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by Linda Mercadante

eBook Bloomfield Avenue: A Jewish-Catholic Jersey Girl's Spiritual Journey download ISBN: 1561012785
Author: Linda Mercadante
Publisher: Cowley Publications; First Edition edition (September 25, 2006)
Language: English
Pages: 212
ePub: 1181 kb
Fb2: 1980 kb
Rating: 4.3
Other formats: rtf mbr docx azw
Category: Christian Books
Subcategory: Christian Living

I read Bloomfield Avenue in two sittings and couldn't believe Linda Mercadante and I traveled many of the same roads-literally. I also grew up in the North Ward of Newark, NJ and could relate to the difficulty of fitting in among the predominately Italian, Catholic population.

I read Bloomfield Avenue in two sittings and couldn't believe Linda Mercadante and I traveled many of the same roads-literally. I actually shopped at Linda's family bakery, though I did not know her. Perhaps because I knew the setting of Bloomfield Avenue intimately, it evoked strong memories of challenges I'd forgotten. Her characters are real to her, of course, but also became real to me as a reader

Bloomfield Avenue book. Goodreads helps you keep track of books you want to read. Start by marking Bloomfield Avenue: A Jewish-Catholic Jersey Girl's Spiritual Journey as Want to Read: Want to Read saving.

Bloomfield Avenue book. Start by marking Bloomfield Avenue: A Jewish-Catholic Jersey Girl's Spiritual Journey as Want to Read: Want to Read savin. ant to Read.

Bloomfield Avenue: A Jewish-Catholic Jersey Girl’s Spiritual Journey. In this memoir, she has the rare gift of getting her personal importance entirely out of the way, so that readers are free to take in the story she tells. She’s not asking us how we like her. Newark was her hometown, a place that carried absolutely no cachet.

Linda Mercadante is professor of theology in the B. .She is an ordained minister in the Presbyterian Church (USA) and author of three books. Robert Straker Chair at The Methodist Theological School in Ohio. Bloomfield Avenue: A Jewish-Catholic Jersey Girl's Spiritual Journey. Cowley Publications, 2006.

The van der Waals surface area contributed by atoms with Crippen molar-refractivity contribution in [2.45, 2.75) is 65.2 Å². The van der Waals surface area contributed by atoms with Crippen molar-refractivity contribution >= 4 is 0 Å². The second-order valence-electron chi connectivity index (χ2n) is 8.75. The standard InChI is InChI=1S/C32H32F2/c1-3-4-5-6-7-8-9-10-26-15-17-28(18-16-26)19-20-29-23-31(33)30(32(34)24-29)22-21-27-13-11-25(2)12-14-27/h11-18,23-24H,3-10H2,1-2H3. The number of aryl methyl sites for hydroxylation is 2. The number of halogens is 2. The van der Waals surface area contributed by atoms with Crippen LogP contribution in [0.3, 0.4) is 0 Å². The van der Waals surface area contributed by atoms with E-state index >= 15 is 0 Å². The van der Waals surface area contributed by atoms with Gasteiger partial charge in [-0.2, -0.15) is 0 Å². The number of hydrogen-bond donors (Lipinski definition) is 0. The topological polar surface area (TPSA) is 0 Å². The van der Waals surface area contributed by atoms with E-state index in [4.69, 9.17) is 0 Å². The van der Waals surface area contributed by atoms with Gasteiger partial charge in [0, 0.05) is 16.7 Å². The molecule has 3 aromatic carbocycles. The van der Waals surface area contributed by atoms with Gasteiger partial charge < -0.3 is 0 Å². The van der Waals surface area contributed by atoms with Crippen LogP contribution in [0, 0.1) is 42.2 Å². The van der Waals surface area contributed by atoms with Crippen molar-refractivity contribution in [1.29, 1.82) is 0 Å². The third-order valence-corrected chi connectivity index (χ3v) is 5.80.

Dr. Mercadante is Professor of Theology and the Straker Chair of Historical Theology at Methodist Theological School in Ohio (MTSO). She received her P. from Princeton Theological Seminary and her .

In this memoir, Mercadante tells of her quest for religious identity, a real home, good work, and a one-faith family  . What is Kobo Super Points? A loyalty program that rewards you for your love of reading. Explore rewards Explore Kobo VIP Membership.

Her books include the memoir Bloomfield Avenue: A Jewish-Catholic Jersey Girl's Spiritual Journey. Linda Mercadante teaches at the Methodist Theological School in Ohio. Her books include the memoir Bloomfield Avenue: A Jewish-Catholic Jersey Girl's Spiritual Journey.

About Bloomfield Avenue: A Jewish-Catholic Jersey Girls Spiritual Journey - In this memoir, Mercadante tells of her quest for religious identity .

About Bloomfield Avenue: A Jewish-Catholic Jersey Girls Spiritual Journey - In this memoir, Mercadante tells of her quest for religious identity, a r.

Bloomfield Avenue : A Jewish-Catholic Jersey Girl's Spiritual Journey. Interesting journey to faith. Published by Thriftbooks. com User, 9 years ago. I bought this book after hearing Dr. Mercadante speak at my church about the "spiritual but not religious" movement

Bloomfield Avenue : A Jewish-Catholic Jersey Girl's Spiritual Journey. by Linda A. Mercadante. Mercadante speak at my church about the "spiritual but not religious" movement. So, I purchased "Bloomfield Avenue.

In this memoir, Mercadante tells of her quest for religious identity, a real home, good work, and a one-faith family. Born just after World War II to a mixed-religion family, she tries Catholicism, a WASP sorority, atheism, Eastern mysticism, and vegetarianism. She works as an airline stewardess and as a journalist. She earns a doctorate and becomes a seminary professor. Her story holds key lessons for people from “mixed” backgrounds, those who long for the ideal family, and those who shun religion as a dead-end.
Comments: (7)
Simple
As someone who is not religious, I think that Linda Mercadante’s book has appeal for the religious and non-religious, alike.